Shape detection and localization of a scatterer embedded in a halfplane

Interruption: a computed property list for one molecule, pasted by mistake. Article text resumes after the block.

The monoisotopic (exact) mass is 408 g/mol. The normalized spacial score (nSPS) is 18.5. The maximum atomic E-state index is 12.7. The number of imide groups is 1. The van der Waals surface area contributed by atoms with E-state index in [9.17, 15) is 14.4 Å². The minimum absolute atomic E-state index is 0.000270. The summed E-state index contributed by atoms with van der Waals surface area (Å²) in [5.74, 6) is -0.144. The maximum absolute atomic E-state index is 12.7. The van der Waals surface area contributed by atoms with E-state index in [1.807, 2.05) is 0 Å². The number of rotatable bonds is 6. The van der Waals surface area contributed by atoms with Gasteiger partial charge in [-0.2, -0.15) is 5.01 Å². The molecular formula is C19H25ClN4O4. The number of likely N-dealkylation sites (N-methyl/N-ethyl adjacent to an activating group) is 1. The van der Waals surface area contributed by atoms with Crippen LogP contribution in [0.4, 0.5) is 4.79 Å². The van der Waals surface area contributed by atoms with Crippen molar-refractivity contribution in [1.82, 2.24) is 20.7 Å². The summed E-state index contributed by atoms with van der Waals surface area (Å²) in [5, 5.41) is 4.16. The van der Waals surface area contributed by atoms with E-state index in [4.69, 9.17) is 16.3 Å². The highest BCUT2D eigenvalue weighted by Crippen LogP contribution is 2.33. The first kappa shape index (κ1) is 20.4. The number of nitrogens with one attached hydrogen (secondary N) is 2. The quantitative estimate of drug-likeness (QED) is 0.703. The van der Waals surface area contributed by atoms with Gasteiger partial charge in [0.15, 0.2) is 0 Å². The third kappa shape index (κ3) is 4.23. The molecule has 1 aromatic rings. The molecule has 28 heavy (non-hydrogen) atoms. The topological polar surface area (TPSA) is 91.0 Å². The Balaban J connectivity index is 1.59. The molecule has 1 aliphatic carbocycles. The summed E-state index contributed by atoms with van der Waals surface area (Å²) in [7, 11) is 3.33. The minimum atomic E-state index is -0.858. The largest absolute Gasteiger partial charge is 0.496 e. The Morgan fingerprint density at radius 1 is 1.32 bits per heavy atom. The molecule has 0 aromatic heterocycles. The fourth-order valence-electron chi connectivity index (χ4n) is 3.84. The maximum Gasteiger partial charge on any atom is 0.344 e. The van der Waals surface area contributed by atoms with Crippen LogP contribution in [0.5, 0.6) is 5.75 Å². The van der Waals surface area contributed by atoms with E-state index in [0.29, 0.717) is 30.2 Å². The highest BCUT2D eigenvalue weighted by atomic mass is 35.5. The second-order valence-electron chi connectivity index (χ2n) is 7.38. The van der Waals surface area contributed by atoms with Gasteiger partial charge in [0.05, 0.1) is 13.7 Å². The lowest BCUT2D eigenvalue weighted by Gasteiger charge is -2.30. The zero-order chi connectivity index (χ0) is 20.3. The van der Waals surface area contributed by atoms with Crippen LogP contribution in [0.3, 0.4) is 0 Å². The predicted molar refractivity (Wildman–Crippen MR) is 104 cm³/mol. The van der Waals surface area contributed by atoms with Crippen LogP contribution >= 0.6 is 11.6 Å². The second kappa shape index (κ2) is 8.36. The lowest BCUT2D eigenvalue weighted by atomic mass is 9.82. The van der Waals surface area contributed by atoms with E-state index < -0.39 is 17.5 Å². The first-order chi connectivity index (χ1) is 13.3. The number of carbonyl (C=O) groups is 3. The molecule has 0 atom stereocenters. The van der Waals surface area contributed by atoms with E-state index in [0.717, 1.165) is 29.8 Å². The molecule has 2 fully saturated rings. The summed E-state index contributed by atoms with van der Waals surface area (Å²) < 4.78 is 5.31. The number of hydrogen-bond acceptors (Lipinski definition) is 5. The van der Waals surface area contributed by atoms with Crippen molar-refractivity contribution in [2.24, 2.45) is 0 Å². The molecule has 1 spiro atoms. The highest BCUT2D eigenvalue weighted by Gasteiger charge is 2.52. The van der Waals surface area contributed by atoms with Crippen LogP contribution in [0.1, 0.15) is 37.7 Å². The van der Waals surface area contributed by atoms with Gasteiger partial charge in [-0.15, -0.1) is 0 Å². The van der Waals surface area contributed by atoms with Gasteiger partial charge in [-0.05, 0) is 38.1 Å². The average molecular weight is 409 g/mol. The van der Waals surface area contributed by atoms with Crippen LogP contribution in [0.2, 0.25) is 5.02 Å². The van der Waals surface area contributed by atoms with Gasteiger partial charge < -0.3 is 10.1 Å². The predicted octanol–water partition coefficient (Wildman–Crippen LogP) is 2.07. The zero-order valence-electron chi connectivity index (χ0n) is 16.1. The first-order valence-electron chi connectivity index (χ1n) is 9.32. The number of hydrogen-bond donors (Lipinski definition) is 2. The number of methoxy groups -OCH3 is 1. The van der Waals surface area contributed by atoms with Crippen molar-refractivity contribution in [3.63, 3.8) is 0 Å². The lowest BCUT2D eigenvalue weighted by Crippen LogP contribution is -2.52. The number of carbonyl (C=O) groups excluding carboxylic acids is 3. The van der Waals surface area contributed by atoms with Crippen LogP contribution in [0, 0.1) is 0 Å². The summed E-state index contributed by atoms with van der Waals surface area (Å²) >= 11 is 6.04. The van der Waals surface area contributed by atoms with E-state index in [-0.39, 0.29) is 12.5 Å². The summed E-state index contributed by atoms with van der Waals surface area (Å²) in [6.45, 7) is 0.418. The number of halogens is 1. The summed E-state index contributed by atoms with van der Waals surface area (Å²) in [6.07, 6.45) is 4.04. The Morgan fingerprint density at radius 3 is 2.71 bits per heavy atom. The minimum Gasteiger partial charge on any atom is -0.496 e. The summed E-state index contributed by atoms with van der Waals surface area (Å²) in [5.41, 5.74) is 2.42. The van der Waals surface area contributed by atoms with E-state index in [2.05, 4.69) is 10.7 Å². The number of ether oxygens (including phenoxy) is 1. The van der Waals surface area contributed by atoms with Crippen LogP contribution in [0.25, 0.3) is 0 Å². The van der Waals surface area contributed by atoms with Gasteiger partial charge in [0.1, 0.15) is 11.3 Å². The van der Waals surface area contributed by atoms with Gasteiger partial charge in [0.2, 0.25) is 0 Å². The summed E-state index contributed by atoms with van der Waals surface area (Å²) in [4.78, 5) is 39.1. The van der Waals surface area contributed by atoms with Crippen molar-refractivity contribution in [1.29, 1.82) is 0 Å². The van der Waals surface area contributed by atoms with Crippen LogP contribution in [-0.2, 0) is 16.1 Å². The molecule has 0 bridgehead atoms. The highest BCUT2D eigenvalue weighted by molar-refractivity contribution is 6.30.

The inverse problem of detecting the shape and location of a rigid scatterer fully embedded in a halfplane based solely on surficial measurements of the scatterer's response to illumination by plane waves, is solved numerically in the frequency domain, using integral equations within the general framework of PDE-constrained optimization. Two different, but closely related, physical problems are considered: first, scatterers embedded in the soil where SH waves are used for detection, and secondly, scatterers embedded in an acoustic fluid, where pressure waves are used for detection. The elastic case of SH waves gives rise to a traction-free surface and an associated Neumann condition, whereas the acoustic case gives rise to a pressure-free surface and a Dirichlet condition, respectively. The measurement stations are sparsely located on the free surface and depending on the physical problem, either displacements are measured (SH case), or fluid velocities (or pressure gradients) are recorded (acoustic case). Localizing and detecting the shape of the scatterer entails matching the observed response to the response resulting from the scatterer's assumed location and shape. There arises a misfit minimization problem that is tackled using a PDE-constrained optimization approach, which, in turn, results in state, adjoint, and control problems, necessary for the satisfaction of the first- order optimality conditions. Boundary integral equations are used throughout, whereas operations over moving interfaces that arise naturally during the iterative search process, are treated using the apparatus of total differentiation.To alleviate inherent difficulties with solution multiplicity, amplitude-based misfits and continuation schemes are used. Numerical results, attesting to the efficacy of the methodology in detecting shapes and localizing scatterers, are discussed.